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Film Review: Fast & Furious 8

A pacy, eighth chapter in the blockbuster franchise that gears up for the impending finale

Vin Diesel in a still from ‘Fast & Furious 8’.
Vin Diesel in a still from ‘Fast & Furious 8’.

Two strong, accomplished, award-winning actresses join the testosterone and protein-shake fuelled cast of the eighth chapter in the wheels and wisecracks franchise. Charlize Theron, partially reinvented as a mean action heroine with Mad Max: Fury Road, plays Cipher, a cool blonde (with painfully long dreads) whose vehicle of choice is a retrofitted, high tech aircraft. A ruthless cyber criminal, Cipher confronts Dom Toretto (Vin Diesel) in Cuba and convinces him to turn on his “family" and go “rogue". It doesn’t take long —about 30 seconds before Toretto to turn his back on his wife Letty and his crew Roman (Tyrese Gibson), Tej (Chris ‘Ludacris’ Bridges) and Ramsey (Nathalie Emmanuel). It’s a big deal for a man who holds family above all else.

A few hundred miles away, Hobbs (Dwayne ‘The Rock’ Johnson) is being recruited into an off-the-books mission even though he’d much rather be coaching his daughter’s football team. When the job goes wrong, he’s incarcerated in a cellblock facing arch-enemy Deckard Shaw (Jason Statham). A carefully managed stunt by US government agent Mr. Nobody (Kurt Russell) results in a breakout from the jail and a teaming up of Hobbs, Deckard and Toretto’s abandoned team. Deckard though needs a little more persuasion, seen in the form of Helen Mirren as his gangster mother. Mirren is delightful in her brief role which makes one wish for an origin movie.

But back to Toretto and his problems. Any fan of the franchise knows that there isn’t much he can’t fix if he has a souped-up fast car. This makes him a formidable adversary for Roman, Tej, Letty, Hobbs and Ramsey. And with the backing of the merciless Cipher, New York and Siberia become graveyards for vehicles and bodies.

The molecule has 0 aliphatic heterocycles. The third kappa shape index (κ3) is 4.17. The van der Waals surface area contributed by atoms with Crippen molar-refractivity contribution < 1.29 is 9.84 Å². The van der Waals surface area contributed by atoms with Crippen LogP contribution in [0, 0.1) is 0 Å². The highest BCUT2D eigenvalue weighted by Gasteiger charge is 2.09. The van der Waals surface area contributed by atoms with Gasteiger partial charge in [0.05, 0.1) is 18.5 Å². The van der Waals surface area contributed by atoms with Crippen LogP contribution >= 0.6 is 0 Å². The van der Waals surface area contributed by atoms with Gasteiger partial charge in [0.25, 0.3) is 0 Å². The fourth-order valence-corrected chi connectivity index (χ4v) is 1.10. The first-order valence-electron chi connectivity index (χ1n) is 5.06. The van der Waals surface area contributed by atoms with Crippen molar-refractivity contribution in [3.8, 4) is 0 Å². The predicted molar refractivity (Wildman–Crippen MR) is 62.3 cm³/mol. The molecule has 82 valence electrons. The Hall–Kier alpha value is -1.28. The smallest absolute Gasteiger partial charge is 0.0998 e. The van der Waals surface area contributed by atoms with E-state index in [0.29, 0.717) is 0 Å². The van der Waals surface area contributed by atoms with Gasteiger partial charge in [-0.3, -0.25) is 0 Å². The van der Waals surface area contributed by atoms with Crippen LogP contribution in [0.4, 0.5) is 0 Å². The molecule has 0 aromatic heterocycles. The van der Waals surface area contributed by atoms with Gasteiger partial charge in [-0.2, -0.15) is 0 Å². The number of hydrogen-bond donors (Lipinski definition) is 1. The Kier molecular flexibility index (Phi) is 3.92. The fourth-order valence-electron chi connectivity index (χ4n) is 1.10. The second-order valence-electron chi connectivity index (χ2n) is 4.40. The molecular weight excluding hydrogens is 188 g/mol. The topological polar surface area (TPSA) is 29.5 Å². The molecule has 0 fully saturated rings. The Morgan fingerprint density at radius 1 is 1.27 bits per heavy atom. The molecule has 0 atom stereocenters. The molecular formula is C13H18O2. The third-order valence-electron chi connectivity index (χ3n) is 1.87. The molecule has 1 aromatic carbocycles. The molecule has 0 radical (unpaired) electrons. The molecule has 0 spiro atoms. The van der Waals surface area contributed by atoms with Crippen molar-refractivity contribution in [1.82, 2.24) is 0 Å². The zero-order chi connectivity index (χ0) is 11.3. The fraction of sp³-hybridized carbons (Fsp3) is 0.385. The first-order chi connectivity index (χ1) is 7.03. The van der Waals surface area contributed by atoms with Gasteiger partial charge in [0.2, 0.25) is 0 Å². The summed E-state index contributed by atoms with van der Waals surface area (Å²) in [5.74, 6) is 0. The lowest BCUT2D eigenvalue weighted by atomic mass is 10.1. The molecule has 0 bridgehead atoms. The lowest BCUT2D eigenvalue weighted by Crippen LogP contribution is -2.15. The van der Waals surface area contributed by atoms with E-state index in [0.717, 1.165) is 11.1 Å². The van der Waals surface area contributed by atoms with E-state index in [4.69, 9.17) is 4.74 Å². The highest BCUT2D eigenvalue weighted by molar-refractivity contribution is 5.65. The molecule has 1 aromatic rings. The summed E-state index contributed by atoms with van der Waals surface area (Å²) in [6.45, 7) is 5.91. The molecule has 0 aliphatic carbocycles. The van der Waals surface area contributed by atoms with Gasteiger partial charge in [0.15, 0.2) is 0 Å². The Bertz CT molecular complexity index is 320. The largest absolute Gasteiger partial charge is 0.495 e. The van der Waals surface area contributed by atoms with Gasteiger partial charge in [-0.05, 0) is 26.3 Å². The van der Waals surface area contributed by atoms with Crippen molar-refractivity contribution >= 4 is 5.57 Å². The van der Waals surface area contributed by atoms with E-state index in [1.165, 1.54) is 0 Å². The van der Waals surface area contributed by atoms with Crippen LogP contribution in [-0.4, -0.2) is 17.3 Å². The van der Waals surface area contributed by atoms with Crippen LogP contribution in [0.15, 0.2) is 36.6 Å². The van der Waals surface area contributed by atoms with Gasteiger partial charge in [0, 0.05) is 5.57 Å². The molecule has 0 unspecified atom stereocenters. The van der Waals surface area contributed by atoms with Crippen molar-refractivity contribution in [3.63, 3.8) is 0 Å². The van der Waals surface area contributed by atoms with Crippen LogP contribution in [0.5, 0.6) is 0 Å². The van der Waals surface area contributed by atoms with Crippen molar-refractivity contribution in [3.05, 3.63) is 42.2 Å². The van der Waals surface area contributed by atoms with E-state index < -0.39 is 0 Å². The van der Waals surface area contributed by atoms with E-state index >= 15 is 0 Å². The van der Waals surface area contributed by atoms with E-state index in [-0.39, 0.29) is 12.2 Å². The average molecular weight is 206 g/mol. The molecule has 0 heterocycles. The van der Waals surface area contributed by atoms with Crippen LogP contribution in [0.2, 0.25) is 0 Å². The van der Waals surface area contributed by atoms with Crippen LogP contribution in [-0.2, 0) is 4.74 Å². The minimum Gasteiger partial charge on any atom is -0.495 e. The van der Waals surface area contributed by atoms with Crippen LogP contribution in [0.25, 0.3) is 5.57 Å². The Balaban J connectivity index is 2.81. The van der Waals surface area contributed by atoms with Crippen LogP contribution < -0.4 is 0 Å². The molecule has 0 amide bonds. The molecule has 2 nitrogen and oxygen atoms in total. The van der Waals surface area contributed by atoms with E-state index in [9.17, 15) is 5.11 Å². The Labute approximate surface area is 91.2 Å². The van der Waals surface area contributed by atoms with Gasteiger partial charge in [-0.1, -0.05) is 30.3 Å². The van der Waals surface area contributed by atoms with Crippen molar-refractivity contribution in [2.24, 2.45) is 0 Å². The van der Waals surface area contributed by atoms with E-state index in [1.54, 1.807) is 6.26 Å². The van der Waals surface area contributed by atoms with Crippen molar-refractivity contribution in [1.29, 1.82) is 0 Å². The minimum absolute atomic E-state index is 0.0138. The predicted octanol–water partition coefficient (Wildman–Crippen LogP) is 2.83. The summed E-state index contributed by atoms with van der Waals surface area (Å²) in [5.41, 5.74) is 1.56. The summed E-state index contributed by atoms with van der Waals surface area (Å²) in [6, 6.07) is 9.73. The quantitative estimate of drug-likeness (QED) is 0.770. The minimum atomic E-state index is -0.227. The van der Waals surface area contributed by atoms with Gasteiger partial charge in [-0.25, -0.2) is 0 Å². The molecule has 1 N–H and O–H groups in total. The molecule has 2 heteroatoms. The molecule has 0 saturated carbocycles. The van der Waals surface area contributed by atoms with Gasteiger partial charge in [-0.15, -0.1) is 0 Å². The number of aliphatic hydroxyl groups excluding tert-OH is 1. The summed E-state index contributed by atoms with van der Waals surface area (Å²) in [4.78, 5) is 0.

Director F. Gary Gray ensures that the pace remains breathless. There are some stunningly designed action scenes, including one with numerous computer hacked self-driven cars speeding through Manhattan resulting in a mega pile-up. Cipher calls it a zombie attack and it is the coolest set piece in the film, followed by another smartly designed scene where Dom’s car is harpooned by his former teammates.

Considering the budget of the film (approximately a staggering $250 million), a larger proportion could have been allocated to the special effects. The shoddiness in VFX is exposed in the climax set in the ice fields of Siberia where submarines, tanks, cars recklessly drive on (or under) thin ice.

A still from ‘Fast & Furious 8’.

Toretto et al have clearly outgrown street racing. Unlike the earlier films, there is only one drag race through the streets of Havana, which is—naturally—won by Mr Fast and Furious Dom Toretto. The banter between competing colleagues Roman and Tej for Ramsey’s attention is amusing. Plus they find a whipping horse in rookie Little Nobody (Scott Eastwood). While Emmanuel has very little to contribute, Diesel glowers and Rodriguez flounders when required to emote. It’s down to Theron, Russell and Mirren to add acting heft.

Plot has never been the strong suit of this franchise and once more it’s unclear what Cipher’s motivations really are. Rumour has it that this is the first in the finale trilogy. Designed to appeal to their enormous fan base, the makers clearly have every intention of going out at full throttle.

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